Permutation and Combination – Theory & Concepts

Introduction:
The questions on the area of Permutation and Combination appear in almost all competitive exams. Though this topic might seem cumbersome at first, if analyzed carefully- it is an extension of the various Number System principles or Counting Principles. So, let us first understand the Fundamental Principles of Counting as there are too many concepts with just some minor differences. Every concept is followed by an illustration of that concept, so you will learn not only the concept but also its application. We strongly advise you to go through each and every point given below so as to solve questions on Permutations and Combinations.
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Fundamental Principle of Counting:
  • Multiplication: If there are two jobs such that one of them can be completed in p ways, and after its completion in any one of these p ways, the second job can be completed in q different ways, then the two jobs (in succession) can be completed in p × q ways.
Illustration 1: In a class, there are 15 boys and 10 girls. The teacher wants to select one boy and one girl, so as to represent the class in a function. In how many ways can the teacher make the selection?
Sol: Here the teacher has to perform two jobs:
  1. Selecting a boy among 15 boys
  2. Selecting a girl among 10 girls.
The first task can be done in 15 ways and the second in 10 ways. By the fundamental principle of multiplication, the total number of ways is: 15 × 10 = 150.
  • Addition: If there are two jobs such that they can be accomplished independently in a and b ways respectively, then either of the two jobs can be accomplished in (a + b) ways.
Illustration 2: In a class, there are 15 boys and 10 girls. The teacher wants to select a boy or a girl so as to represent the class in a function. In how many ways can the teacher make the selection?
Sol: Here the teacher has to perform either of the following two jobs.
  1. Selecting a boy among 15 boys or
  2. Selecting a girl among 10 girls.
The first task can be accomplished in 15 ways and the second in 10 ways. By fundamental principle of addition, either of the two jobs can be accomplished in: 15 + 10 = 25 ways. Hence, the teacher can make the selection of either a boy or a girl in 25 ways.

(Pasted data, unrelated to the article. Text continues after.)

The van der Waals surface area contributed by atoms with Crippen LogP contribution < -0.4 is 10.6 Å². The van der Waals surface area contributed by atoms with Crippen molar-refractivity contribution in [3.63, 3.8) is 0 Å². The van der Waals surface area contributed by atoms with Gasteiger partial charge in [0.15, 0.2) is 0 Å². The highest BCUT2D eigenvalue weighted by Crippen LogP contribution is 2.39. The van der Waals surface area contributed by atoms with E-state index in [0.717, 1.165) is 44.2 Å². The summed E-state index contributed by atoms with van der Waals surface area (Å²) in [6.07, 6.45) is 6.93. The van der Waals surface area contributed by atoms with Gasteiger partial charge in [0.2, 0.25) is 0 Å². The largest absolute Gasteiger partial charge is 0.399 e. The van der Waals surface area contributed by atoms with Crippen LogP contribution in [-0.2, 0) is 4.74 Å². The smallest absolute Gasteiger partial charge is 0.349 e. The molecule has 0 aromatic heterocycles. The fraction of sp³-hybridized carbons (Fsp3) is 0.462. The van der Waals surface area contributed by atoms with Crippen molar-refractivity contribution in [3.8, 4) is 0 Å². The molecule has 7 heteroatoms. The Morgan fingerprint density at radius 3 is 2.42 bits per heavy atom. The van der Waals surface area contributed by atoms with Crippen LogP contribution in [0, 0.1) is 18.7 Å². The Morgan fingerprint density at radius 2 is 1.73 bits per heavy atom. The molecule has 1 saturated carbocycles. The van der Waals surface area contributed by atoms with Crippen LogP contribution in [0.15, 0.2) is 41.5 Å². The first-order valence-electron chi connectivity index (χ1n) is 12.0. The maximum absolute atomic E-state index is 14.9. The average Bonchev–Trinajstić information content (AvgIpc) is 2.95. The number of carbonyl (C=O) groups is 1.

Note: The above principles of counting can be extended to any finite number of jobs.
Permutation Formula and Permutation Examples
Each of the arrangements which can be made by taking some or all of the number of things is called permutation. Go through the following
e.g. ⇒ The permutations of three letters X, Y, Z :
The permutation of three letters X, Y, Z taking all at a time are XYZ, XZY, YZX, ZYX, ZXY, YXZ
⇒ The permutation of three letters X, Y, Z taken two a time:
The required permutations are XY, YX, YZ, ZY, XZ, ZX.
  • Permutation Calculator: Permutation of n distinct objects taken ‘r’ at a time {Here r & n are positive integers & 1 ≤ r ≤ n}
    is = P(n,r)=nPr=n(n-1)(n-2)_____(n-r+1)
    P(n,r)=nPr=(n!/(n-r)!)
Illustration 3: In how many ways can 3 non- identical rings be worn in 5 fingers ?
Sol. Such questions in which things are to be distributed amongst someone or something, NOTE that the things to be distributed always comes in the power.
So total ways of distributing the rings amongst the 5 fingers will be 5^3.The total ways thus come out to be 125.
OR , we can say that there are 5 ways for the first ring, 5 for the second and 5 for the 3rd ring so the total cases would be 5*5*5=125 cases.
Illustration 4: How many four letter words, with or without meaning, can be formed using the letters of the word ‘FATHERLY’ using each letter exactly once (having essentially ‘F’ as one of the letters)?
  1. Number of four letter words beginning with ‘F’ = 8-1P4-1 = 7P3
  2. Number of four letter words having ‘F’ as 2nd letter = 8-1P4-1= 7P3
  3. Number of four letter words having ‘F’ as 3rd letter = 8-1P4-1= 7P3
  4. Number of four letter words having ‘F’ as last letter = 8-1P4-1= 7P3
Total number of words = 7P3 + 7P3 +7P3 + 7P3 = 4. 7P3
  • Permutation of ‘n’ distinct objects taken ‘r’ at time where a particular object is never taken is  n-1Pr . Here, one particular object (out of n given objects) is never taken. So, we have to find the no. of ways in which r places can be filled with (n – 1) distinct objects. Clearly, the no. of arrangement is n-1Pr.